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Others Like “Make a Hygrometer with Strands of Hair”

Project Idea
thumbnail Does your hair go crazy when the weather turns damp? Did you know that strands of hair can relax and lengthen when the humidity increases and then contract again when the humidity decreases? In fact, hair strands can be used as the basis for a hygrometer, a device which measures the humidity level in the air. Can a human hair hygrometer also detect changes in hair structure caused by chemical lightening? This project shows you how to find out. Read more
MatlSci_p020
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Time Required Long (2-4 weeks)
Prerequisites None
Material Availability Specialty items
Cost Average ($50 - $100)
Safety Adult supervision required for working with hydrogen peroxide-based hair lighteners. Wear protective gloves and eye wear.
Project Idea
thumbnail Have you ever tried to make parts of your hair lighter than the rest of your hair? Perhaps the way you tried to do it did not lighten it or maybe it turned out a weird orange color? With this science project you can understand why. Read more
Chem_p020
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Time Required Average (6-10 days)
Prerequisites None
Material Availability Readily available
Cost Low ($20 - $50)
Safety Adult supervision required for working with hydrogen peroxide-based hair lighteners. Wear protective gloves and eyewear. Read and follow the safety notes in the Experimental Procedure section, below.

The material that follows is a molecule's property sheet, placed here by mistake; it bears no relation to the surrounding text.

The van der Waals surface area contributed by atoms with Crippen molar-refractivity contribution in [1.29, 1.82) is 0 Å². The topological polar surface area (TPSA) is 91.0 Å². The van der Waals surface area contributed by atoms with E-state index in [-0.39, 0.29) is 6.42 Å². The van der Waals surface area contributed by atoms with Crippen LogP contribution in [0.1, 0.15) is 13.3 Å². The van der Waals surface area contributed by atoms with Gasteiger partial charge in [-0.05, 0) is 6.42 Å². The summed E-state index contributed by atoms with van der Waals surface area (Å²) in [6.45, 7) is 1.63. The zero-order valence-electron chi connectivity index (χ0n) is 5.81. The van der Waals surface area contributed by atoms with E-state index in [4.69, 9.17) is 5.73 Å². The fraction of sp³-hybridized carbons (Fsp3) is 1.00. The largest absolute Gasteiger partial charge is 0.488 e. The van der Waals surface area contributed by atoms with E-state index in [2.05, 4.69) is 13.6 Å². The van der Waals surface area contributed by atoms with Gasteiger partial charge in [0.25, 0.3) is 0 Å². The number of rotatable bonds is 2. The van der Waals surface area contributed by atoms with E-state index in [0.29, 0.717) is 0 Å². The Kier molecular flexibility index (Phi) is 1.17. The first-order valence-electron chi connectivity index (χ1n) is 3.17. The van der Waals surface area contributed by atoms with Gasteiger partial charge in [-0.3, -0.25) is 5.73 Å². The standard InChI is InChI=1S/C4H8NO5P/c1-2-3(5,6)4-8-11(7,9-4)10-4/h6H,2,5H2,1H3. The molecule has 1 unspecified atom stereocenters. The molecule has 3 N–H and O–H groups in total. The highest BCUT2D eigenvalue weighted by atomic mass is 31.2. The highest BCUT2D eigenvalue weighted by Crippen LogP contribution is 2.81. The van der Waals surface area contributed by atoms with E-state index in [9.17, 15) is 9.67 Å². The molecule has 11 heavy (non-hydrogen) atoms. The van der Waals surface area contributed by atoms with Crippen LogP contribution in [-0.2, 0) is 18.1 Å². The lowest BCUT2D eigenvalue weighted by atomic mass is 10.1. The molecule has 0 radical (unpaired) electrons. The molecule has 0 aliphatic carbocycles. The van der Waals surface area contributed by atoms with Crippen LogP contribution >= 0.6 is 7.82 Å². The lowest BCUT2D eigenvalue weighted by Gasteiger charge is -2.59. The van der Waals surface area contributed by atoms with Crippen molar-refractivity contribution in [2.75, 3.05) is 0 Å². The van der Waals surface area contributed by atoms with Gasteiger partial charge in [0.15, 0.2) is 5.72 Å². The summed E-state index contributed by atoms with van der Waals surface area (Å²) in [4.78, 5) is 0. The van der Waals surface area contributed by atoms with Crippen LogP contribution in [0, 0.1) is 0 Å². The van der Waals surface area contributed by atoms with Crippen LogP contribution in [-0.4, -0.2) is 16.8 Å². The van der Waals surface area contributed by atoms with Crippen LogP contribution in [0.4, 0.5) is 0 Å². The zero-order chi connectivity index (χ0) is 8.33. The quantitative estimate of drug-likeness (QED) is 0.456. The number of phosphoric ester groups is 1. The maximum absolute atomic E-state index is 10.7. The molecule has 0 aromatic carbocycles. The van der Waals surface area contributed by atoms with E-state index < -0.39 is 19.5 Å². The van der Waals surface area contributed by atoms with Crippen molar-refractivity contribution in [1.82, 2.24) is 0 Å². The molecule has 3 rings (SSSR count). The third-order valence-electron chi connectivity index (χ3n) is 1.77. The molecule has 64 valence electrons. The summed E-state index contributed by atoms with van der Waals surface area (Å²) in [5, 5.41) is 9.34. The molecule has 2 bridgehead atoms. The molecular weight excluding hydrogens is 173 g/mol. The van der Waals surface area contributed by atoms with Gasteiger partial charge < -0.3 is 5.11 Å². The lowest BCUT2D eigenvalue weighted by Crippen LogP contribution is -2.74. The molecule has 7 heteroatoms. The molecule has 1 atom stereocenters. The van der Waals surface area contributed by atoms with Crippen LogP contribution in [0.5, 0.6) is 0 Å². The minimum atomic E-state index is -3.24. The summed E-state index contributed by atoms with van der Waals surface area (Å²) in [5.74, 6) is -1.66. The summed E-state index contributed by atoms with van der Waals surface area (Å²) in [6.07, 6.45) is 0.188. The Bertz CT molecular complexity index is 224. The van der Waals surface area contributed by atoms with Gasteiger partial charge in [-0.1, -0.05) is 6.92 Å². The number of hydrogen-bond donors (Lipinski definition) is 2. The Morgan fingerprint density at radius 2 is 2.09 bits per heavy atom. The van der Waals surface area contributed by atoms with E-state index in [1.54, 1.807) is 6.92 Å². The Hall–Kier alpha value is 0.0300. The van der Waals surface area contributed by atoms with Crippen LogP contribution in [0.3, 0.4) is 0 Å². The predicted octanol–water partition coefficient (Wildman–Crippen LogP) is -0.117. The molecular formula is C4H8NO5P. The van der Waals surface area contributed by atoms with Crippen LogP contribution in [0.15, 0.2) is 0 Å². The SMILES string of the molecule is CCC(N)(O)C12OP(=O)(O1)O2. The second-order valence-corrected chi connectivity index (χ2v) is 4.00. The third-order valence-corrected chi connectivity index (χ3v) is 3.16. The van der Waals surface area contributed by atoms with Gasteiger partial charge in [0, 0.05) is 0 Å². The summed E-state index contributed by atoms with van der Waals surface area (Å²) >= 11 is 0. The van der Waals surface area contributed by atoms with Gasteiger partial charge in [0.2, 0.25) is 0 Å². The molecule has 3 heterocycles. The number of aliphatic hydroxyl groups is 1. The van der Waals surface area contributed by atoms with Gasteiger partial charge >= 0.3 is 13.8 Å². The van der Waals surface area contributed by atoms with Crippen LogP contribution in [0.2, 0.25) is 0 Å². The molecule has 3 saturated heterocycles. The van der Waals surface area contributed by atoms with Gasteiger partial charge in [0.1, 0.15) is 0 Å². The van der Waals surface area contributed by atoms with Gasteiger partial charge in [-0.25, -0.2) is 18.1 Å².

Project Idea
Did you know that you can make a simple hygrometer (a device for measuring the relative humidity of the air) with hair? This type of hygrometer is easy to build (for instructions, see: http://www.fi.edu/weather/todo/hygrometer.html). Does the type of hair used in the hygrometer affect the accuracy of the results? Do some types of hair respond faster than others? Do some types of hair give a larger (or smaller) response? You could get hair samples from classmates, or a local beauty shop. Use… Read more
MatlSci_p035
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Time Required Short (2-5 days)
Project Idea
thumbnail Here's a good way to get yourself on TV! This science fair project will help you learn how to predict the weather. So who knows, maybe you'll be more accurate than your local meteorologist. You just might get hired! (Someday.) Read more
Weather_p001
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Time Required Average (6-10 days)
Prerequisites None
Material Availability Readily available
Cost Low ($20 - $50)
Safety No issues
Project Idea
If you live in a humid environment, then you know that summer is not only hot, it is downright muggy. You can test the effect of humidity on temperature by measuring the temperature and humidity in your bathroom while running the shower. You can also use historical weather data to compare average seasonal temperatures in humid (e.g., Florida) and dry (e.g., Arizona) regions. How does humidity relate to temperature? Pressure? Why do humid environments tend to be coastal or tropical? How does… Read more
Weather_p017